Chesapeake Bay Watershed Data Dashboard

Science Center Objects

The Chesapeake Bay Watershed Data Dashboard is a collaborative project of the Chesapeake Bay Program Partnership, with input from the U.S. Environmental Protection Agency, the U.S. Geological Survey, and other science providers.

What is the Chesapeake Bay Watershed Data Dashboard?

A large amount of scientific and technical information is available to environmental managers and planners at both state and local levels to inform restoration efforts. Much of this information has been updated or newly generated in recent years and can inform watershed restoration plan development and implementation.

This information includes, but is not limited to:

  • Tidal and watershed water quality monitoring trends
  • Living resources trends and explanations
  • Information to help geographically target restoration efforts
  • Information to help choose BMPs
  • Current BMP implementation and opportunities
  • Opportunities for smarth growth and land conservation

The purpose of the Chesapeake Bay Watershed Data Dashboard is to consolidate and provide accessibility to this information in one cohesive location and to provide guidance on how and why the information should be used.

Access Watershed Data Dashboard here.

Freshwater Rivers & Streams Water Quality Module

Water quality monitoring data in the freshwater, or 'non-tidal,' streams and rivers of the Chesapeake Bay watershed provide information on pollution levels of nitrogen, phosphorus and sediment, and how they have changed over time. Every two years, water quality monitoring data are analyzed to determine the amount of nutrients and sediment in streams and rivers, and to estimate trends in water quality conditions. This information allows planners, managers and implementers to assess progress and identify opportunities for restoration efforts going forward. 

Tidal Water Quality & Living Resources Module

Assessing water quality and living resources in the tidal waters of the Chesapeake Bay is essential for protecting the ecosystem and its critical living resources. Numerous efforts are underway to track and understand different characteristics of water quality and living resources in the Bay, how they're changing over time, and what drives these changes. This information allows planners, managers and implementers to assess progress and identify opportunities for restoration efforts going forward.


Targeting Restoration Efforts Module

Focusing restoration efforts and management practice implementation can help planners and manager get the best value and performance in water quality improvements. Targeting and prioritization can be done in many different ways, including geographically, by sector or by practice. For example, a key step to addressing nutrients and sediment is to understand their driving sources and how these sources differ across the watershed. Identifying the highest loading areas can be effective for geographic targeting. Understanding landscape factors that influence local water quality is also important for choosing and siting practices. Finally, planners may choose to prioritize practices that benefit other local goals beyond water quality.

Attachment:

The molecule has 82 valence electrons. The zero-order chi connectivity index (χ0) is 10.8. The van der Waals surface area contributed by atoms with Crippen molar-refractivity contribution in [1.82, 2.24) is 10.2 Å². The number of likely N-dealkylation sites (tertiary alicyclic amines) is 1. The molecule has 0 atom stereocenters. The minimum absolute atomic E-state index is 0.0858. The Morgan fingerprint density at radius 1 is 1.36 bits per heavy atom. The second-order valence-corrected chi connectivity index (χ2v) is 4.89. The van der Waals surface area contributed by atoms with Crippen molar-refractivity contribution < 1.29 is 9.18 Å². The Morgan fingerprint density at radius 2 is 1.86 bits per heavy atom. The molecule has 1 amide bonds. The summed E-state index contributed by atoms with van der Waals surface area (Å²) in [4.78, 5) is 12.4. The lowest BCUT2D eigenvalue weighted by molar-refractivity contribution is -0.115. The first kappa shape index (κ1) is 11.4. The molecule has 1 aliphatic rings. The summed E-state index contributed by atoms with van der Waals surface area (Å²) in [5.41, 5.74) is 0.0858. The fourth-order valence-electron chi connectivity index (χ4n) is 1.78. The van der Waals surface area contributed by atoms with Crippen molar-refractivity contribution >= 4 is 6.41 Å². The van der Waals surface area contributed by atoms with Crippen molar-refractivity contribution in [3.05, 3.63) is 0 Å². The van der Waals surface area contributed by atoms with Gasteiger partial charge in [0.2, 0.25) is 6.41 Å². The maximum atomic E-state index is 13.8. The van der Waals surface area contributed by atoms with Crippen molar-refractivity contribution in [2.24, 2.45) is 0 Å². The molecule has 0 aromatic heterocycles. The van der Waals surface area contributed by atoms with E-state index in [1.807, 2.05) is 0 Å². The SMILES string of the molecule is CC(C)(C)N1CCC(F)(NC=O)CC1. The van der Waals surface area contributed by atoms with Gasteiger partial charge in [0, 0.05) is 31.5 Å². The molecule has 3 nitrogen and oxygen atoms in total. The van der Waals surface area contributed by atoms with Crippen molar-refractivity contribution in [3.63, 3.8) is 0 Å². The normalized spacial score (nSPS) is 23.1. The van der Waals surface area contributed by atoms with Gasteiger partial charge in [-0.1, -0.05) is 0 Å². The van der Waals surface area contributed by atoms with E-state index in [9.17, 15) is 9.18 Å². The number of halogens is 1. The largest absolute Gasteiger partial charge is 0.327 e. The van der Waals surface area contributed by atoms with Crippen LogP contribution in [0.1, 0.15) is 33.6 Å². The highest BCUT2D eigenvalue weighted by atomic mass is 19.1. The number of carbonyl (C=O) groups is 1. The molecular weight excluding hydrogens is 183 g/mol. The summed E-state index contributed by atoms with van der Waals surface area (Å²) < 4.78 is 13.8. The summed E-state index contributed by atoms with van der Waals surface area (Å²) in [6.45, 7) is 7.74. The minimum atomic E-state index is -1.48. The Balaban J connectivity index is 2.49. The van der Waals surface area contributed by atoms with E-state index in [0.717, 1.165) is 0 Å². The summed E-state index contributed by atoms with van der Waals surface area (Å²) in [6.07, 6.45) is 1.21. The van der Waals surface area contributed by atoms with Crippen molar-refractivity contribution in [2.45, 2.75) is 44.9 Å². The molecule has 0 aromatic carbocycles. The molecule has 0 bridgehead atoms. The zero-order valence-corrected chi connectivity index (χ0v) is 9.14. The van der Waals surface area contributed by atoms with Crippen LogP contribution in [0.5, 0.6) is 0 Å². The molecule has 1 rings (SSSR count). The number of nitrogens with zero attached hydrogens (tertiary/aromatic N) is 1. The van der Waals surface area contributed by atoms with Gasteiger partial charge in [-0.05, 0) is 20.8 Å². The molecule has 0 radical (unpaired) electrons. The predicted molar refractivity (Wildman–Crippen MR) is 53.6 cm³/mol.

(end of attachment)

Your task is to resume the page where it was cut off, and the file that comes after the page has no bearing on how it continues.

Management Practices Module

Implementing management practices throughout the watershed is the primary goal for water quality restoration, both for local streams and for the Chesapeake Bay. Management practices are tracked at all different levels, and eventually reported through the states and DC to the Chesapeake Bay Program. A large variety of best management practices are available to implementers. Information such as the cost-effectiveness of practices and their effectiveness at reducing pollution can help planners decide which management practices are best to implement. Additionally, understanding which practices have been highly implemented in which areas can help identify new opportunities for future planning efforts. 

Planning for Growth & Climate Change Module

The Chesapeake Bay watershed continues to develop as population in the region grows. Development and urbanization at the cost of natural landscapes can lead to increased pollution of nutrients and sediment to the Bay, especially from stormwater runoff. Utilizing conservation as a best management practice can help mitigate increases in pollution from development, and protect vital natural resources such as forests, floodplains and wetlands. Smart growth practices can also help mitigate the increases in stormwater and associated risks such as flooding. This information allows planners and managers to identify opportunities for conservation, and to find ways to incorporate restoration efforts into growth and development planning.